The art of profound transformation - purechange

business • consult • life • coaching

The art of profound transformation

'Change starts with your willingness to be disturbed' - Margaret J. Wheatley

1.  Change as economic principle
Are we willing to pay the price for a potentially far more attractive alternative? Not changing offers tremendous advantages. Scrutinising the reality and the desired future can throw one's entire life or way of working into complete disarray. Change occurs when the pain is unbearable and/or the appeal of a new and more attractive perspective is greater than our fear. This is how we weigh up gains against losses, either consciously or unconsciously.

2.  Willingness to be disrupted 

Change starts with letting go of old familiar certainties, assumptions, interpretations and deep loyalty patterns. Allowing yourself to be disrupted. The "wake up call" can come from within, or it might be set into motion by external events. It feels uncomfortable. However, the opening to a new perspective emerges from this confusion. Without confusion there is no change.

3.  Looking and listening anew

Looking at reality through a new lens. Listening once again. The key is to reflect and observe the situation, not take action. In this phase, putting off the answer and having the courage to wait instead is important. Being okay with temporarily "not knowing" in order to be able to subsequently act from a deeper understanding.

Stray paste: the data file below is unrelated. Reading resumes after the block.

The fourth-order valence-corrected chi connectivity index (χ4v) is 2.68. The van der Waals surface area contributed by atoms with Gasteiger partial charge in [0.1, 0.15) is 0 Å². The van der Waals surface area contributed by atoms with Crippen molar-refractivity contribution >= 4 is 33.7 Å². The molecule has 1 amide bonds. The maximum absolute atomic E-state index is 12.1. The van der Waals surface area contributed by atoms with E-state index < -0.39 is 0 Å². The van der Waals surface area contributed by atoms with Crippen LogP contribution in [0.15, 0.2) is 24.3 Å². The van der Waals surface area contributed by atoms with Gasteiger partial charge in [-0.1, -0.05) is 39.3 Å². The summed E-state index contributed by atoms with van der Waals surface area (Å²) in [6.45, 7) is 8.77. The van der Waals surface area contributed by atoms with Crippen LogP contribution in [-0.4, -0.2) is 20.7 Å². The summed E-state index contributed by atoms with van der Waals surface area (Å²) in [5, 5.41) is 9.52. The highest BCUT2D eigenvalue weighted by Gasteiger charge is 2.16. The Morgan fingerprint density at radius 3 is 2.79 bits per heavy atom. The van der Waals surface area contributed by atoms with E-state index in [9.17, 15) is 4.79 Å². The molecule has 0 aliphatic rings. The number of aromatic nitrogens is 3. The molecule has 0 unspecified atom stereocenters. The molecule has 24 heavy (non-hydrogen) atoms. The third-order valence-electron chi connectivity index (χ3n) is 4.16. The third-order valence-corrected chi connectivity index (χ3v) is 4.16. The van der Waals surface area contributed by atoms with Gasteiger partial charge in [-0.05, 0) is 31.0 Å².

4.  Connecting with the past
For organisations, it is vitally important to know the history, the founders' stories and the original dream in order to be able to prime a development at an essential level. At the individual level, it is important to know where we have come from in order to be able to understand where we are now.

5. Defining new perspective
An attractive destination directs the attention and our energy. Everything that receives attention grows. Individuals who are clear about their destination make choices that are self-evident.  In organisations, a shared focus brings people together without veiling the individual differences. It provides the change with direction. And so the energy flows more easily. 

6.  Accepting the consequences
Not everyone around you or in the organisation will appreciate the choices made. Change also means coping with the opinions and resistance from others.  It is all about keeping to the "no" and daring to let go. To assume full responsibility for the "yes".

7.  Setting off with an experimental mindset 
Real change calls for repeatedly taking small steps in the preferred direction. Sometimes, it leads to failure or disappointment. This is exactly when we run the risk of falling back into the "old." We give up on account of a low frustration tolerance. Operating at the essential level requires a patient discipline and the will to keep learning over and over again. A constant willingness to (self) reflect. Learning as an attitude to life. Every day.